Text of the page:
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Oldfeller2
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Re: Speedo rattle fix (silicone & tubing metho
Reply #1 - 05/14/07 at 18:08:24
 
Some after action thoughts -- my bike is back up and running again so I have time to drink a cup of coffee and clear up my work space and collect my thoughts a bit.

====================

Neat trick #1)

When you first take your tank off and flip it over to start taking off the speedo -- take a moment and sketch out the routing of of the speedometer cable itself across the inside surface of the tank and up through the little gooseneck to the cable nut/right angle drive unit.  Notice the subtle "S" routing path the cable takes, dodging into two <not obvious>  little dents in the bottom of the  tank?   Those dents are there for a pupose.

That cable positioning is enforced by how the gooseneck is oriented when you tighten the kurled sleeve down with your pliers when you put the speedo cable back together to the right angle unit.  

<not obvious at all>

If you don't get the cable routing right, you will play hell putting the tank back on the bike  (I had to reinvent the wheel on this one and it took me 2 tries to get it right).  Do yourself a favor and make yourself a sketch before you take anything apart.

====================


Neat trick #2

You are going to have to drain the gas out of your tank since it is going to spend a lot of time upside down while you work on the speedo.  You don't want to trust the gas cap to not leak at all, trust me on this one - the gas cap isn't 100% leakproof.

Plan to get the bulk of the gas out of the tank, then plan to pull your petthingy out to get the rest of the gas out of the tank.  With the petthingy out, you can roll the gas to that side and dump out all of it, carrying out all the trash and rust flakes and paint flakes with it.

Now that your petthingy is out, take some carb cleaner and spray out the fine mesh fabric screen really really good.  Mine had hardened varnish blocking off a lot of the pores on the lower 1/3 (reserve) part of the screen.  Gas flow was affected at the tag end of a tank -- I had really cobby lean running characteristics when on reserve and now I know why.

Move your selector lever to all positions and blow carb cleaner back up through the brass nipple (running the cleaner backwards up all the passages) while holding the screen side down so the trash falls to the "top" of the screen.  Once you feel you got the all passages good use your flow of cleaner to dissolve the crap and flush the fine mesh screen all nice and clean again.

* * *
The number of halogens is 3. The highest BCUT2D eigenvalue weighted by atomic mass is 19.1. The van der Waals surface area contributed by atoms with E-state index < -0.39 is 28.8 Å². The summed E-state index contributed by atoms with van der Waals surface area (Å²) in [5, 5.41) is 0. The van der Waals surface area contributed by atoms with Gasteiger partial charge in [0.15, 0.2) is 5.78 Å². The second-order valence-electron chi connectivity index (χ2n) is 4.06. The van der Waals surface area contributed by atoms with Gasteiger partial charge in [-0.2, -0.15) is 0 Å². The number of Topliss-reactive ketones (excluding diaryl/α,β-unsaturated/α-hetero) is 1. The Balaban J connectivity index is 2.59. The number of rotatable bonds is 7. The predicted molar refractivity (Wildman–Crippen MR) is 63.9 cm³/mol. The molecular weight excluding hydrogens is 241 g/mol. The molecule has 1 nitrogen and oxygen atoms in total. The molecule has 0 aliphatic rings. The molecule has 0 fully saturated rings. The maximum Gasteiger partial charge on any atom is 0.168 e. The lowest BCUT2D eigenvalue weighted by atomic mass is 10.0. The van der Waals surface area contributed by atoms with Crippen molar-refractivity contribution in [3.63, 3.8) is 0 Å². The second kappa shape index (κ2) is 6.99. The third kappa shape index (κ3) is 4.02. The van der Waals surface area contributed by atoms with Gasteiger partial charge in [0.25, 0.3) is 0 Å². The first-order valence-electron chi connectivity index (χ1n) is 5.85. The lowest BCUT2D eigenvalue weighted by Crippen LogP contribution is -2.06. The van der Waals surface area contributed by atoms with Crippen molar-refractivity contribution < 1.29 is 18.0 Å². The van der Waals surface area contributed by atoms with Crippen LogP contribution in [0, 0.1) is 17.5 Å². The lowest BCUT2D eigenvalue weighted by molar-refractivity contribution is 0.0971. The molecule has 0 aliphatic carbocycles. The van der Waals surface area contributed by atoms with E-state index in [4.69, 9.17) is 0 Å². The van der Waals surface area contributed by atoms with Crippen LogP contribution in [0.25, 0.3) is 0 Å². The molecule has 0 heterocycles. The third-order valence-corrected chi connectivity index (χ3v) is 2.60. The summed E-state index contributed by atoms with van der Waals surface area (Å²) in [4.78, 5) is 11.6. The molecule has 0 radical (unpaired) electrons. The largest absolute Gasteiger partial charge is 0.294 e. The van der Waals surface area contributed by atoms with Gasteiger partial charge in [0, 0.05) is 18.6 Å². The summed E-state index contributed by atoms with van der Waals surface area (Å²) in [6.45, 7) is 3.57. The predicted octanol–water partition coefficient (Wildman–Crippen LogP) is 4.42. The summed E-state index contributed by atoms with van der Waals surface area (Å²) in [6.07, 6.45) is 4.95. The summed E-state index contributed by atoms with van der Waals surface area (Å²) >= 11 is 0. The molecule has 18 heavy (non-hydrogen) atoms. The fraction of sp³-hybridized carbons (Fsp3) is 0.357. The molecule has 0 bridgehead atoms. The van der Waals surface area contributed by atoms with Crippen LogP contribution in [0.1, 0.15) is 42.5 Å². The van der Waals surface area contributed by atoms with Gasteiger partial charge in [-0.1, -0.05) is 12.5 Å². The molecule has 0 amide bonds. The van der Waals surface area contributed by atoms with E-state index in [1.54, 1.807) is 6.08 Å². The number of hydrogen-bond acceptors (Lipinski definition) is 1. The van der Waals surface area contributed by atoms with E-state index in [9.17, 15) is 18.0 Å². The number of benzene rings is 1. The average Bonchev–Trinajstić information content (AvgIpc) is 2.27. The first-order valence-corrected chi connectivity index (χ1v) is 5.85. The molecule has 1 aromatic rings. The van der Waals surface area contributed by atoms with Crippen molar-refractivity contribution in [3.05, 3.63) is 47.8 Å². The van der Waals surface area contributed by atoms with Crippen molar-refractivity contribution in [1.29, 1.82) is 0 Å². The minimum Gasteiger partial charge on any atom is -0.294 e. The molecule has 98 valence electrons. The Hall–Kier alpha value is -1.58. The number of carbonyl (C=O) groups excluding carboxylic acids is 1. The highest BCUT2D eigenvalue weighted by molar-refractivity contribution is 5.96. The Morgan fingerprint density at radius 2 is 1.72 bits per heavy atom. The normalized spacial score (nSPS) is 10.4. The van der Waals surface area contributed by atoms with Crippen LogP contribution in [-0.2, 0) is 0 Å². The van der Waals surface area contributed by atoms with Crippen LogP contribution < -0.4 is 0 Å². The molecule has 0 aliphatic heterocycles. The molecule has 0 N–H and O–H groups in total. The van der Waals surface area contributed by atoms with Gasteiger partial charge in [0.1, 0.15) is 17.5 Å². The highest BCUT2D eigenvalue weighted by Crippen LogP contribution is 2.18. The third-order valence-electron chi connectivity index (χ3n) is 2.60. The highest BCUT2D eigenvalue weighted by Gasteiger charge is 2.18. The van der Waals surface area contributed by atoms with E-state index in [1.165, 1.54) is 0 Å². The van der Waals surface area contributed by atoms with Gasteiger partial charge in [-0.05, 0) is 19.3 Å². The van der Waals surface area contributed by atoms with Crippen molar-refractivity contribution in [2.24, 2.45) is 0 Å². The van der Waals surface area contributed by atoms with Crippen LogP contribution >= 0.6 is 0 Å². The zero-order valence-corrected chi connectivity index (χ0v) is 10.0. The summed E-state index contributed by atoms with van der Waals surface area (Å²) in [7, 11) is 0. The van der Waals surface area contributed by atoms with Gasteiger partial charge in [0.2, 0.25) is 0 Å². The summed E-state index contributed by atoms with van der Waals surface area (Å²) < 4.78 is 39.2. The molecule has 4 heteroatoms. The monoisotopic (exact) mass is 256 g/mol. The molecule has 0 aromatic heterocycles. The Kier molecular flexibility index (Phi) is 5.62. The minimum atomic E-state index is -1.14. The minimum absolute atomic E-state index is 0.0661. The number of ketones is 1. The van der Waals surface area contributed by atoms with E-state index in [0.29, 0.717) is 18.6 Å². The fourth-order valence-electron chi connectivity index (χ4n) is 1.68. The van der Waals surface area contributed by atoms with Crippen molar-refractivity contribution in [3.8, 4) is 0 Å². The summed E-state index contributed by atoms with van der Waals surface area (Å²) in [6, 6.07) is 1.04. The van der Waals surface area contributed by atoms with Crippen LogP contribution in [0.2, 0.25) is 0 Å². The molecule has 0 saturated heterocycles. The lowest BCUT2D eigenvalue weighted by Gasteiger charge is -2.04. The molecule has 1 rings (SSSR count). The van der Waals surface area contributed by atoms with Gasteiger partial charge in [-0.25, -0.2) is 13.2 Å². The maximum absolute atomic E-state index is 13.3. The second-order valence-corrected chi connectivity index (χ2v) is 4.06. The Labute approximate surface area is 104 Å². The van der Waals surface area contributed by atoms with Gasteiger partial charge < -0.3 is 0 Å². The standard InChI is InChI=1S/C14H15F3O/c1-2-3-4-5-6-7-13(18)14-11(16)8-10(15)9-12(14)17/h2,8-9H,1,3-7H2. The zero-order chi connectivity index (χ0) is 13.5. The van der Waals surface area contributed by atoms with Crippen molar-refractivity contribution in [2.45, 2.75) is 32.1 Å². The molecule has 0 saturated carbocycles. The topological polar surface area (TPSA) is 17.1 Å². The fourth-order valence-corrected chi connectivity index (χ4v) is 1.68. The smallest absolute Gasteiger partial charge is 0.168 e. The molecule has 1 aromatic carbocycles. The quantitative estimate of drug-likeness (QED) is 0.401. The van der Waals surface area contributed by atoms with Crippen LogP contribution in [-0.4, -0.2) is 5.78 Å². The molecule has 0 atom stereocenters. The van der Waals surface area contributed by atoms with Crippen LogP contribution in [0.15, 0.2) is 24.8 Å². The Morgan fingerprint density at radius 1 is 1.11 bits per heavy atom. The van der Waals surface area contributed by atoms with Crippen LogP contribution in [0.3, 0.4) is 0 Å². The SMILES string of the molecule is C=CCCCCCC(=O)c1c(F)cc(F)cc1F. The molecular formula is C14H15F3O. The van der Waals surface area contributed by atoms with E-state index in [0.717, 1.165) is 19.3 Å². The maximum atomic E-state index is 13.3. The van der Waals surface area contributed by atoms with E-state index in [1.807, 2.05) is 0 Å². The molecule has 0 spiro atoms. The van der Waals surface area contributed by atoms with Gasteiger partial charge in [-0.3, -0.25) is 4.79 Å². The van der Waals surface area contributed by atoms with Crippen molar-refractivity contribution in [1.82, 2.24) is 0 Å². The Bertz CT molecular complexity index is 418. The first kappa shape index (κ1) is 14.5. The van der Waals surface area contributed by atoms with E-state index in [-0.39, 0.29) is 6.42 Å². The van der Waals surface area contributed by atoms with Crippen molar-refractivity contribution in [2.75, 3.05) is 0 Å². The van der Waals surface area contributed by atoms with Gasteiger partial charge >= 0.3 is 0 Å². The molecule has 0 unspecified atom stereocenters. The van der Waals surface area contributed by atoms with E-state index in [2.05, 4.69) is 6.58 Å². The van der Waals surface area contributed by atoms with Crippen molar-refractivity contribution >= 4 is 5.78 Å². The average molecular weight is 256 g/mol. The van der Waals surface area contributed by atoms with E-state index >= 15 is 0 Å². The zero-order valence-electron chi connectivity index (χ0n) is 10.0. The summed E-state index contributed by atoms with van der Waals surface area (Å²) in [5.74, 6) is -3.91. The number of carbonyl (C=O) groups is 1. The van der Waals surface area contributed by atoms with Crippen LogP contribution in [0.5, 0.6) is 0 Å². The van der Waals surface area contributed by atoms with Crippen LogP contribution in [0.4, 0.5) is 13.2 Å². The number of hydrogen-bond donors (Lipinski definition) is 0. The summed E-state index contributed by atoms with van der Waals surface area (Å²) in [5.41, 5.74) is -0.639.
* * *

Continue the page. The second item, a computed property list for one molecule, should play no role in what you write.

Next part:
You have paint that used to be under the petthingy that has peeled and blistered due to long exposure to gasoline.  Scrape it off the inside of the petthingy recess and off the oval flat place that was inside the "O" ring.   Some fine sandpaper will be needed to get the surface flat again so the "O" ring will seat good again.   Now dump the rest of the gas out of the tank, carrying away all the trash from the sanding with it.

(or if you were like me, put some more gas into the tank through the gas cap and then flush out all the sanding trash through the petthingy hole)


===============


Final Caution:  put a baggie around all your hose ends and your speedo ends and rubber band the baggies real good so the baggies don't come off on you.  You won't lose any little "o"rings and little hose clips and such that way.  

Crawling around with a flashlight looking under things for a missing little clip isn't what you want to spend your time doing.

My knees still hurt.

Oldfeller
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Re: Speedo rattle fix (silicone & tubing metho
Reply #2 - 07/05/07 at 13:25:33
 
Now that you fixed your speedo rattle, you are likely to hear some of the other rattles and knocks that were being drowned out before by the louder & more persistent speedo rattle noises that you just fixed.

====================

There is a headlight rattle -- take the two screws off on the bottom of the headlight and take the ring assembly off the hollow housing.  First, make sure all your loose wires, guts and connectors are being held down correctly by the wire ties & such and are not kicking around loose.   Tuck them in nicely and tighten those wire ties down over them to hold them properly in place.

Any remaining headlight rattle most likely comes from the single steel hook on the top side of the ring assembly where it has made itself some vibratory clearance to the single ribbed boss on the top of the plastic hollow housing.  Apply a dab of red silicone gasket sealant to the sheet metal hook so when you put it together it makes a silicone rubber buffered seal to the ribbed plastic boss.   You will be able to take this apart later, just go gently when you go about doing it as that piece of plastic is worth WAY TOO MUCH MONEY -- so please don't force it and break it.   The silicone will let go first, be patient.

Appended from another post on the subject


ridemore wrote on 07/01/12 at 15:38:44:
Thanks to the posts on head light rattle fixs in tech section.